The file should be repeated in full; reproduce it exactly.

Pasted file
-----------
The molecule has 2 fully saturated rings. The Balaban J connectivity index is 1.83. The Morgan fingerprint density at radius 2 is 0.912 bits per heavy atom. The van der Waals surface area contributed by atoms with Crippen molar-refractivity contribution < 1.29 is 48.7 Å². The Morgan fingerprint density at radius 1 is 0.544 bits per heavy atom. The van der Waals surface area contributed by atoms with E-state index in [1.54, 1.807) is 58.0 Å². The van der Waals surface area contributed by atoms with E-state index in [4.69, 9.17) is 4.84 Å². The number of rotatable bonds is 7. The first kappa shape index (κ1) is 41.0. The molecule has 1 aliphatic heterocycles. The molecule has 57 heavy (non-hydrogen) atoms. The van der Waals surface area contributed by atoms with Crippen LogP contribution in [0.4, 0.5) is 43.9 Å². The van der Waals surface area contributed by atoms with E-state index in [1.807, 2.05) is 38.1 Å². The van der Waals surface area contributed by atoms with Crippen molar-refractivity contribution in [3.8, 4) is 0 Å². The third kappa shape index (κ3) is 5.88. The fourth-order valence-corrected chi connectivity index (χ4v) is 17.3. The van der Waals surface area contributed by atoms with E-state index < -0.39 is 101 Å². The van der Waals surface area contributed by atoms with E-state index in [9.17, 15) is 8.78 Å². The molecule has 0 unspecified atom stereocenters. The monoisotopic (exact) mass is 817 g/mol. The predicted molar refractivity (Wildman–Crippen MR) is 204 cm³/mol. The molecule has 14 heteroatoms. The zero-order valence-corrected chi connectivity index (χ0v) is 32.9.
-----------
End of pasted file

The molecule has 2 fully saturated rings. The Balaban J connectivity index is 1.83. The Morgan fingerprint density at radius 2 is 0.912 bits per heavy atom. The van der Waals surface area contributed by atoms with Crippen molar-refractivity contribution < 1.29 is 48.7 Å². The Morgan fingerprint density at radius 1 is 0.544 bits per heavy atom. The van der Waals surface area contributed by atoms with E-state index in [1.54, 1.807) is 58.0 Å². The van der Waals surface area contributed by atoms with E-state index in [4.69, 9.17) is 4.84 Å². The number of rotatable bonds is 7. The first kappa shape index (κ1) is 41.0. The molecule has 1 aliphatic heterocycles. The molecule has 57 heavy (non-hydrogen) atoms. The van der Waals surface area contributed by atoms with Crippen LogP contribution in [0.4, 0.5) is 43.9 Å². The van der Waals surface area contributed by atoms with E-state index in [1.807, 2.05) is 38.1 Å². The van der Waals surface area contributed by atoms with Crippen molar-refractivity contribution in [3.8, 4) is 0 Å². The third kappa shape index (κ3) is 5.88. The fourth-order valence-corrected chi connectivity index (χ4v) is 17.3. The van der Waals surface area contributed by atoms with E-state index < -0.39 is 101 Å². The van der Waals surface area contributed by atoms with E-state index in [9.17, 15) is 8.78 Å². The molecule has 0 unspecified atom stereocenters. The monoisotopic (exact) mass is 817 g/mol. The predicted molar refractivity (Wildman–Crippen MR) is 204 cm³/mol. The molecule has 14 heteroatoms. The zero-order valence-corrected chi connectivity index (χ0v) is 32.9.